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On Gulf Coast, nail-biting over future of domestic oil drilling

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His uncertainty about the future reverberates through towns along the Louisiana coast. Their economies pegged, directly or indirectly, to offshore drilling, the locals are carefully watching the oil industry response to the US government's reshuffling of the regulatory regimen. Their big worry is that stricter drilling rules will be worse than the moratorium, creating such a financial burden that oil firms will not commit to long-term projects in the deep-water Gulf.

The new federal rules have indeed led to a wait-and-see situation for operators, as they assess higher costs for insurance, equipment maintenance, purchases of new technology, and other factors, says Michelle Foss, chief energy economist at the University of Houston.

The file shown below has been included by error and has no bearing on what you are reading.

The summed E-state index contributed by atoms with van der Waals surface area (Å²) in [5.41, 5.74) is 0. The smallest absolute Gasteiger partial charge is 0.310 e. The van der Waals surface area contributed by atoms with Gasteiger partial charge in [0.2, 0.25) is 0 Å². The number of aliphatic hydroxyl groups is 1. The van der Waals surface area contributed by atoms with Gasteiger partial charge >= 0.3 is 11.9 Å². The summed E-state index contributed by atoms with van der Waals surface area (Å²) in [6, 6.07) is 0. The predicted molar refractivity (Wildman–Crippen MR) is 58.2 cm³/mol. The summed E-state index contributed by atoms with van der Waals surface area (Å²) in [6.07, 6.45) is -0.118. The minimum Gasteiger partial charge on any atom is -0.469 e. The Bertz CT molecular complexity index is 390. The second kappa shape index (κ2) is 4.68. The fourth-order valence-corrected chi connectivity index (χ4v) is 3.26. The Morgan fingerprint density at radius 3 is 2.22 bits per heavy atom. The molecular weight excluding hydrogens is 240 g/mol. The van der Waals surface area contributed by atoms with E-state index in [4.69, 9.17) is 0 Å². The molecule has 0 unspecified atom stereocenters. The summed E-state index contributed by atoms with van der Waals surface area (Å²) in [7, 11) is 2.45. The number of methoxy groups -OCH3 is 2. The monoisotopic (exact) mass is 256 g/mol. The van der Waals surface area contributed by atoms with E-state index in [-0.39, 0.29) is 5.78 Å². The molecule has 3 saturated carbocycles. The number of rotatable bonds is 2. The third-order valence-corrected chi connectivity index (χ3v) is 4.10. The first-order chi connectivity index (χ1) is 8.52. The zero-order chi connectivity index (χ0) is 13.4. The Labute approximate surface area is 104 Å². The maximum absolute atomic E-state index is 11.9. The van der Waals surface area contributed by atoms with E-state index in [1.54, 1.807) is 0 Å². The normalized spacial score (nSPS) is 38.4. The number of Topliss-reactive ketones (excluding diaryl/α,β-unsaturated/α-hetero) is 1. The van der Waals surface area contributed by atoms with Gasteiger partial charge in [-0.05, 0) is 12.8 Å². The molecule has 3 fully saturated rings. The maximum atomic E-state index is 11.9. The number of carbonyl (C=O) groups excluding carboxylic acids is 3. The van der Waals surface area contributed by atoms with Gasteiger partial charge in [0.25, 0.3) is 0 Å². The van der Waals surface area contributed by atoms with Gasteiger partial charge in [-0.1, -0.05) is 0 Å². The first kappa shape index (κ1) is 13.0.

"This is an enormous dilemma for all operating [oil and gas] companies, all of their backers and investors and shareholders," she says. "If [operators] can't see through the fog to see where things are heading and feel confident about it, they're going to start cutting back, and that's what everyone [in the region] is dreading."

The oil and gas industry has long been central to Louisiana's economy. In 2009, the state reaped $1.1 billion in revenue from taxes and royalties. The concern is that energy companies will pull up anchor and seek wells elsewhere in the world, such as Bolivia or Egypt, where they perceive the regulatory climate to be friendlier to their interests.

Ms. Foss, for one, sees that as a real possibility.

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